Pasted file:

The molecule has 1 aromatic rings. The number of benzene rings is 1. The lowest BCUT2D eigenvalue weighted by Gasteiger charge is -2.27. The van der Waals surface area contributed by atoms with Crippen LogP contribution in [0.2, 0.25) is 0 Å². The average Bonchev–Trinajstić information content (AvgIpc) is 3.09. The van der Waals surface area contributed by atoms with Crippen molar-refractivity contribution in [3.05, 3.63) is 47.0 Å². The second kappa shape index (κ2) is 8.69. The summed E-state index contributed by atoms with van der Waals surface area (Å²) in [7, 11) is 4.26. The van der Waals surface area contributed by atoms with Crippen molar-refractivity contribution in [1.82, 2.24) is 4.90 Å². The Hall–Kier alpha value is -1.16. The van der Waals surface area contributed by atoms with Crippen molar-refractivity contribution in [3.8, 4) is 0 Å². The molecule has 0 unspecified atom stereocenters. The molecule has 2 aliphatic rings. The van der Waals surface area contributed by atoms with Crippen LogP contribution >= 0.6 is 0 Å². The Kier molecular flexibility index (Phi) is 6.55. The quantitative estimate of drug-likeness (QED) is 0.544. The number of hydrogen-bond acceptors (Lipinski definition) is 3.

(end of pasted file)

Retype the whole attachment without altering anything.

The molecule has 1 aromatic rings. The number of benzene rings is 1. The lowest BCUT2D eigenvalue weighted by Gasteiger charge is -2.27. The van der Waals surface area contributed by atoms with Crippen LogP contribution in [0.2, 0.25) is 0 Å². The average Bonchev–Trinajstić information content (AvgIpc) is 3.09. The van der Waals surface area contributed by atoms with Crippen molar-refractivity contribution in [3.05, 3.63) is 47.0 Å². The second kappa shape index (κ2) is 8.69. The summed E-state index contributed by atoms with van der Waals surface area (Å²) in [7, 11) is 4.26. The van der Waals surface area contributed by atoms with Crippen molar-refractivity contribution in [1.82, 2.24) is 4.90 Å². The Hall–Kier alpha value is -1.16. The van der Waals surface area contributed by atoms with Crippen molar-refractivity contribution in [3.8, 4) is 0 Å². The molecule has 0 unspecified atom stereocenters. The molecule has 2 aliphatic rings. The van der Waals surface area contributed by atoms with Crippen LogP contribution >= 0.6 is 0 Å². The Kier molecular flexibility index (Phi) is 6.55. The quantitative estimate of drug-likeness (QED) is 0.544. The number of hydrogen-bond acceptors (Lipinski definition) is 3.